Friday, Jun 1, 2012
The 450th anniversary of the landing of a French expedition lead by Jean Ribault, was commemorated last week with a series of events. The National Park Service and the City of Jacksonville, Florida hosted a weeklong celebration entitled “French Week”. The week kicked off on Monday, April 30, with two French Navy tall ships sailing past Fort Caroline National Memorial. Rangers and volunteers saluted the vessels with a traditional cannon fire as they sailed up the St. John’s River to their temporary berth at the Jacksonville Landing.
On May 1st, 1562, Jean Ribault’s expedition landed at the mouth of the St. John’s River, and he named the river the “River of May.” Ribault erected a stone column bearing the coat of arms of King Charles IX to claim Florida for France. The landing led to the establishment, in 1564, of la Caroline, a settlement that was initially planned for commerce, but also became a refuge for the Huguenots, French Protestants who were fleeing religious persecution in France. Spanish Conquistador Pedro Menendez destroyed the la Caroline settlement in 1565.
On Tuesday, May 1st, 2012, approximately 200 people attended a ceremony at Fort Caroline to rededicate the Ribault Monument, a replica of Ribault’s original stone column, donated in 1924 by the Daughters of the American Revolution. Jacksonville Mayor Alvin Brown and Consul General of France in Miami, Gaël de Maisonneuve, and Superintendent Barbara Goodman addressed the crowd. Local students performed a musical selection and a poetry reading in French. A highlight of the event was the presentation of a Ribault artifact to Mayor Brown by Gaetan Ribault, a 23rd generation descendant of the French explorer.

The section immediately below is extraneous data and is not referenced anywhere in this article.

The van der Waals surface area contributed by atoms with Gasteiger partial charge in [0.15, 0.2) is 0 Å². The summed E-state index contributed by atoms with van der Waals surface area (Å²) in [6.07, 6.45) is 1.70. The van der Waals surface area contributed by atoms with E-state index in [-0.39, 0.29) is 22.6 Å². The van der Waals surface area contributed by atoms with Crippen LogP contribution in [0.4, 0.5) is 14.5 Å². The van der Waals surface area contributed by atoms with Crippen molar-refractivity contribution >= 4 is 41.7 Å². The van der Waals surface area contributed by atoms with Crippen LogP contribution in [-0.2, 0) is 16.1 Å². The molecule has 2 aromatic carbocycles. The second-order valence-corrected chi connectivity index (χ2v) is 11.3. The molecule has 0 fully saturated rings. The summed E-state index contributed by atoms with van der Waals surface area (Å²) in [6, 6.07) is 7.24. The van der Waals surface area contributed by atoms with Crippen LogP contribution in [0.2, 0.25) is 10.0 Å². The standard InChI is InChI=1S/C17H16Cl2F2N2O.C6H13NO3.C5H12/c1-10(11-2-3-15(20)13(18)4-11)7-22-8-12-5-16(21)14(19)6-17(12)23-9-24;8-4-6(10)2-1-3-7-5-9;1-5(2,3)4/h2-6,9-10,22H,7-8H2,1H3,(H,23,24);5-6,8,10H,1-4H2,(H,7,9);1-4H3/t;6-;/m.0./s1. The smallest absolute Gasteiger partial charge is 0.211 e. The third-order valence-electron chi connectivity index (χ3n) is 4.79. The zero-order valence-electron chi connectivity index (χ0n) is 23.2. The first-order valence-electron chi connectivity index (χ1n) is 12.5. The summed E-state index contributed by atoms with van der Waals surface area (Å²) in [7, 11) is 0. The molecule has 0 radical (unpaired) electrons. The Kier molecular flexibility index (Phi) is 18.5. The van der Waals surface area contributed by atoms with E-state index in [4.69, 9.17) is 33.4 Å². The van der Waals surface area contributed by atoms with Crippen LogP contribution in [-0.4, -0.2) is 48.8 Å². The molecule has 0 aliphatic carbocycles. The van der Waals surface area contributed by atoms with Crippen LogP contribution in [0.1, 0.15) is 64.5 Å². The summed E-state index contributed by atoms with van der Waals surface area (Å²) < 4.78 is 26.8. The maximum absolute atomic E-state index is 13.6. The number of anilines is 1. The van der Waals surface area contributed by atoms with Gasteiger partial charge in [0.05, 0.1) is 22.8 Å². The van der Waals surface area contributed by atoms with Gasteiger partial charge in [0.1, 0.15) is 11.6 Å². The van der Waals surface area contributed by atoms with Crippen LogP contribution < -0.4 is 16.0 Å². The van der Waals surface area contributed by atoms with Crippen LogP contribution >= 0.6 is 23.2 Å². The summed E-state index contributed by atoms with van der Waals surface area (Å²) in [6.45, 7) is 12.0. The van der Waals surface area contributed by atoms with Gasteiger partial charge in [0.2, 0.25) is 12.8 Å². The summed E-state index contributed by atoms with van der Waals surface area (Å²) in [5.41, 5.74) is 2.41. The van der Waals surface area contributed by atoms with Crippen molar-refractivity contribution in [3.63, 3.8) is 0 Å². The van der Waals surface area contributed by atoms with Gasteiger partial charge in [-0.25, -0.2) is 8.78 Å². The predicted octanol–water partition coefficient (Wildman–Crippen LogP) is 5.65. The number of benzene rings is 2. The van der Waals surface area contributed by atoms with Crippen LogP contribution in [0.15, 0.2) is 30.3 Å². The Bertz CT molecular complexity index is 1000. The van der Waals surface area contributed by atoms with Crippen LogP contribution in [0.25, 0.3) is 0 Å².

Superintendent Goodman unveiled new educational exhibits at the Fort Caroline National Memorial. The exhibits expand the story of the la Caroline colony and include a memorial to those original French colonists who died at the attempted settlement.
On May 5th and 6th, living history and Junior Ranger programs were conducted at Fort Caroline. The living history featured rangers and volunteers in period costume interpreting the story of how the French lived and worked in their new settlement. The new Junior Ranger program, which focused on the 450th anniversary, enabled young people to learn about the lives and early history of the French in the area and to earn a unique Junior Ranger badge created especially for the commemoration.